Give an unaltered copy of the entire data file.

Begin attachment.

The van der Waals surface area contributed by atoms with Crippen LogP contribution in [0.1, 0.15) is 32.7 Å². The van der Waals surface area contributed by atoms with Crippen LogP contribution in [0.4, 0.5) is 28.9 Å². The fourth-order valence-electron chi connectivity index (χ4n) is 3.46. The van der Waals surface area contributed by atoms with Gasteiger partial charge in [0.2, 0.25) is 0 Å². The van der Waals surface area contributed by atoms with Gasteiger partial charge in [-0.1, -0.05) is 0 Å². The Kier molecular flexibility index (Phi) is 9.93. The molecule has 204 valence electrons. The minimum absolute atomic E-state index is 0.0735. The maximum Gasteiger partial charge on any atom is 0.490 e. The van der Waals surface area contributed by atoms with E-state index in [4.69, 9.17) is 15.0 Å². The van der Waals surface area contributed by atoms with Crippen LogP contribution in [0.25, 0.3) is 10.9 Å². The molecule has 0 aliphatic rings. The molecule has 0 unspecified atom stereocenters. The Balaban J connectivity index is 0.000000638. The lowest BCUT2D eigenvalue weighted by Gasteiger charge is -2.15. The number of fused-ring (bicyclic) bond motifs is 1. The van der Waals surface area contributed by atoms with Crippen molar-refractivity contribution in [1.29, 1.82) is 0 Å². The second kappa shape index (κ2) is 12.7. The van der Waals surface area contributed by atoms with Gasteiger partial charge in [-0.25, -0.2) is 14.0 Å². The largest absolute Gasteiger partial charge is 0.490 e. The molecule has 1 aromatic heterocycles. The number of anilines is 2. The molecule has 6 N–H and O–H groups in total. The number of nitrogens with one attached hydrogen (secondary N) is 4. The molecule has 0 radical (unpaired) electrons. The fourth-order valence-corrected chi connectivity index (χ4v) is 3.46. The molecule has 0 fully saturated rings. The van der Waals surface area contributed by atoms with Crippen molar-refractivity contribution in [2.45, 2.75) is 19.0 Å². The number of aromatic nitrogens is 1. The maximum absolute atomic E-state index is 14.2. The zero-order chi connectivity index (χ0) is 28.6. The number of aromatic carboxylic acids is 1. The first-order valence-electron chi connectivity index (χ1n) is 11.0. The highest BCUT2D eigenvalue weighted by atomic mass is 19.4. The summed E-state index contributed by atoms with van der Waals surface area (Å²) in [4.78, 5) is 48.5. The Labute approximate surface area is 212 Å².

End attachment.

The van der Waals surface area contributed by atoms with Crippen LogP contribution in [0.1, 0.15) is 32.7 Å². The van der Waals surface area contributed by atoms with Crippen LogP contribution in [0.4, 0.5) is 28.9 Å². The fourth-order valence-electron chi connectivity index (χ4n) is 3.46. The van der Waals surface area contributed by atoms with Gasteiger partial charge in [0.2, 0.25) is 0 Å². The van der Waals surface area contributed by atoms with Gasteiger partial charge in [-0.1, -0.05) is 0 Å². The Kier molecular flexibility index (Phi) is 9.93. The molecule has 204 valence electrons. The minimum absolute atomic E-state index is 0.0735. The maximum Gasteiger partial charge on any atom is 0.490 e. The van der Waals surface area contributed by atoms with E-state index in [4.69, 9.17) is 15.0 Å². The van der Waals surface area contributed by atoms with Crippen LogP contribution in [0.25, 0.3) is 10.9 Å². The molecule has 0 aliphatic rings. The molecule has 0 unspecified atom stereocenters. The Balaban J connectivity index is 0.000000638. The lowest BCUT2D eigenvalue weighted by Gasteiger charge is -2.15. The number of fused-ring (bicyclic) bond motifs is 1. The van der Waals surface area contributed by atoms with Crippen molar-refractivity contribution in [1.29, 1.82) is 0 Å². The second kappa shape index (κ2) is 12.7. The van der Waals surface area contributed by atoms with Gasteiger partial charge in [-0.25, -0.2) is 14.0 Å². The largest absolute Gasteiger partial charge is 0.490 e. The molecule has 1 aromatic heterocycles. The number of anilines is 2. The molecule has 6 N–H and O–H groups in total. The number of nitrogens with one attached hydrogen (secondary N) is 4. The molecule has 0 radical (unpaired) electrons. The fourth-order valence-corrected chi connectivity index (χ4v) is 3.46. The molecule has 0 fully saturated rings. The van der Waals surface area contributed by atoms with Crippen molar-refractivity contribution in [2.45, 2.75) is 19.0 Å². The number of aromatic nitrogens is 1. The maximum absolute atomic E-state index is 14.2. The zero-order chi connectivity index (χ0) is 28.6. The number of aromatic carboxylic acids is 1. The first-order valence-electron chi connectivity index (χ1n) is 11.0. The highest BCUT2D eigenvalue weighted by atomic mass is 19.4. The summed E-state index contributed by atoms with van der Waals surface area (Å²) in [4.78, 5) is 48.5. The Labute approximate surface area is 212 Å².